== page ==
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A weaver’s tale
Marton Mills enhances its offer through the buyout of textile supplier Cedric Roberts.

By Laura Turner

7 October 2016

Founded in 1931 on Marton Street in Skipton, North Yorkshire, Marton Mills is a business steeped in tradition and heritage, yet one that wholeheartedly embraces innovation and evolution. Constant change and investment is in the company’s DNA, making it ever-responsive to market demands.
 
In the 1980s, the business moved to Pool Mills in Wharfedale, West Yorkshire, where it continues to thrive today. Through respect for traditional values and a continuous investment programme in technology, plant machinery and people, it has evolved into a strong family business with a laudable reputation as a British weaver of quality fabric. In addition to its proactive approach and a strong management team, its ‘Made in Britain’ status is the other key factor behind its success, along with short lead times due to flexibility of production, no minimum order levels on stock supported lines and an in-house design team creating bespoke fabrics. 
 
“Marton Mills is one of a few remaining British mills,” says company MD Laura Watts. “Operating 24 hours a day, six days a week, we produce in excess of 20,000 metres of fabric each week. The mill provides a fully integrated service; all processes are managed in-house ensuring continuity of quality, supply and service. By offering a stock supported range with no minimum order level, we are able to provide large scale flexibility in production, from bespoke short runs through to bulk supply in a variety of compositions and designs. This, in addition to the skill of the in-house design team that create bespoke designs for schools, gives a level of responsiveness and scope for innovation seldom found in the textile industry.”
 
In terms of schoolwear, Marton Mills specialises in Trevira Perform yarn, which is used extensively in poly wool blazer fabrics. Its properties ensure the garments retain their shape, are easy care, low-pill, hard-wearing and crease resistant. Having a wealth of experience and a deep understanding of the schoolwear market ensures that all fabric woven – from poly viscose tartan for skirts to pure wool tweed for blazers – is of the optimum standard required by schools today. This is where Marton Mills’ recent buyout of textile supplier Cedric Roberts comes into play, promising to enhance the company’s schoolwear offer even further.
 
Established in 1992 following the takeover of Courtaulds by Drummonds, Cedric Roberts mainly supplied pool cloth and later expanded into the blazer and uniform trade, providing Meltons and face finish fabrics. Due to the price sensitive trade, it had to start importing partially manufactured fabric from Europe, but maintained control over dyeing and finishing in the UK.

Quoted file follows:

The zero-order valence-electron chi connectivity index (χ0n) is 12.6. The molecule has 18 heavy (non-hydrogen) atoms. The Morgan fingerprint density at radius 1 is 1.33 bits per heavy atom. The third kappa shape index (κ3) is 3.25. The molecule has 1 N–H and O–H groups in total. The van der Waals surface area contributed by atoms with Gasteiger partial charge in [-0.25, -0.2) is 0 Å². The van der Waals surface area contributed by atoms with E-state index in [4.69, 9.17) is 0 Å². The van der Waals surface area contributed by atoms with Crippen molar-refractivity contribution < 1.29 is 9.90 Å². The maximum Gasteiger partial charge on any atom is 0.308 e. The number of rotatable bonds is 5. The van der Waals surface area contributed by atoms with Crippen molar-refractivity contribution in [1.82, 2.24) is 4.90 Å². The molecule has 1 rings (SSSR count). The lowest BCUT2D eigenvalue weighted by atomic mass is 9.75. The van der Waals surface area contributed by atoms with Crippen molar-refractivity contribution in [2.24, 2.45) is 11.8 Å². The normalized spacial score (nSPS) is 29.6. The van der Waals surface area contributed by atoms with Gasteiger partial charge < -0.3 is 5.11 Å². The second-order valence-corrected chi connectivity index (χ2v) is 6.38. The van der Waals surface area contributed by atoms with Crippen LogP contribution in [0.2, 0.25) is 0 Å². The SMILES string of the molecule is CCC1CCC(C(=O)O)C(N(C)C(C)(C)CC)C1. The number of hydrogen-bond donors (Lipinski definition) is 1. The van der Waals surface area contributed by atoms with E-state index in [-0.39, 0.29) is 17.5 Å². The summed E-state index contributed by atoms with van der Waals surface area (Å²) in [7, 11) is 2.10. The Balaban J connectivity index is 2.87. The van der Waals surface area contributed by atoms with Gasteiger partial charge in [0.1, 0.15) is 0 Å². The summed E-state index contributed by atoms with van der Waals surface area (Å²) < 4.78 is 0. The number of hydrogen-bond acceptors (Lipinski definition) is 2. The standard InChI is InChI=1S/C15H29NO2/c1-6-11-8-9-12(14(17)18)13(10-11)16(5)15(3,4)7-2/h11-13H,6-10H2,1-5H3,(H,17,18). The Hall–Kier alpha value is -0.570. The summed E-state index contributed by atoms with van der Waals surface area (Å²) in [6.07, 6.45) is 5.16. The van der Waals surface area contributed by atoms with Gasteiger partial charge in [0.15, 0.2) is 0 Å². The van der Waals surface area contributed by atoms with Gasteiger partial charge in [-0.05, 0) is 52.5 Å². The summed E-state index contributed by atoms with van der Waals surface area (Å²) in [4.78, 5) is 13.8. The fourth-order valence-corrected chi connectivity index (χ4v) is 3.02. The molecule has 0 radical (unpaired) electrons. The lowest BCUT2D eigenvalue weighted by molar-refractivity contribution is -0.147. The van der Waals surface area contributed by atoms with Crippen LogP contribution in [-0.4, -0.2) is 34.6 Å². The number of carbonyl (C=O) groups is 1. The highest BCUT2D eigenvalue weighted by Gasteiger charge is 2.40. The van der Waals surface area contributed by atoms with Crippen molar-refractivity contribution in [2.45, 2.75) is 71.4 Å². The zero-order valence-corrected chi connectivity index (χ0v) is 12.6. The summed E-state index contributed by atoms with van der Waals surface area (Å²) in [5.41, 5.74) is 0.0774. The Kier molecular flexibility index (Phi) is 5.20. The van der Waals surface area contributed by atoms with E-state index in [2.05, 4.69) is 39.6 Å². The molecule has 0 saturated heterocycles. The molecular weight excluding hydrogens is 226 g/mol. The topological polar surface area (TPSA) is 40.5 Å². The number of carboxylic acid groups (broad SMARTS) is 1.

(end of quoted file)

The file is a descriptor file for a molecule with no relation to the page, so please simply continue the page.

Having been a customer of Cedric Roberts for many years, Marton Mills knew it would be a good fit for the company and so two years ago, it made a proposition to him when he was ready to retire. 
 
“The deal completed on 31 July, with Cedric Roberts continuing as a consultant offering his technical expertise,” says Laura Watts.
 
The buyout, and the subsequent addition of the wool Melton range, will further extend Marton Mills’ offer to the schoolwear industry. The high quality fabric, which is woven in Europe and dyed and finished in the UK, perfectly complements Marton Mill’s wool range. It includes luxury blends in a range of weights suitable for blazers and outerwear.
 
“The launch of new-style academies has the potential to drive schoolwear sales, as many of these institutions have introduced stricter uniform policies, with pupils required to dress more smartly,” says Watts, on her view of the current school uniform market. “There is obvious uncertainty following Brexit; fabric costs have increased due to the exchange rate affecting raw materials. It will no doubt affect offshore CMT costs, too. It would be exciting to see the return of more garments made in the UK as a result.
 
“The schoolwear market has been gradually changing as a result of the rising influence of the main supermarket chains, which has led to the price of school uniform garments falling over the last few years,” she continues. “Aggressive price wars between supermarkets have meant that other key players in the sector, such as high street retailers, department stores and specialist retailers have been affected.”
 
As well as the buyout, Marton Mills has enjoyed other exciting news recently, receiving the Family Business of the Year Award 2016 in the Luxury Goods section. Recognised for its diverse role in the broader sector of textile manufacturing, Marton Mills was judged to be demonstrating a clear commitment, not just to the future of the business, but the sector as a whole. The business also won the Made in UK category at the 2016 Professional Clothing Awards. 
 
So what next for the award–winning weaving mill? “The plan is to consolidate on recent growth and look to new markets,” concludes Watts. “Schoolwear fabric accounts for over half the business at Marton Mills and remains the priority. The aim is to provide an unrivalled level of service in this industry. Having recently exhibited at Premiere Vision in Paris, this opens up the global market in both fashion and high street brands.”


 
 
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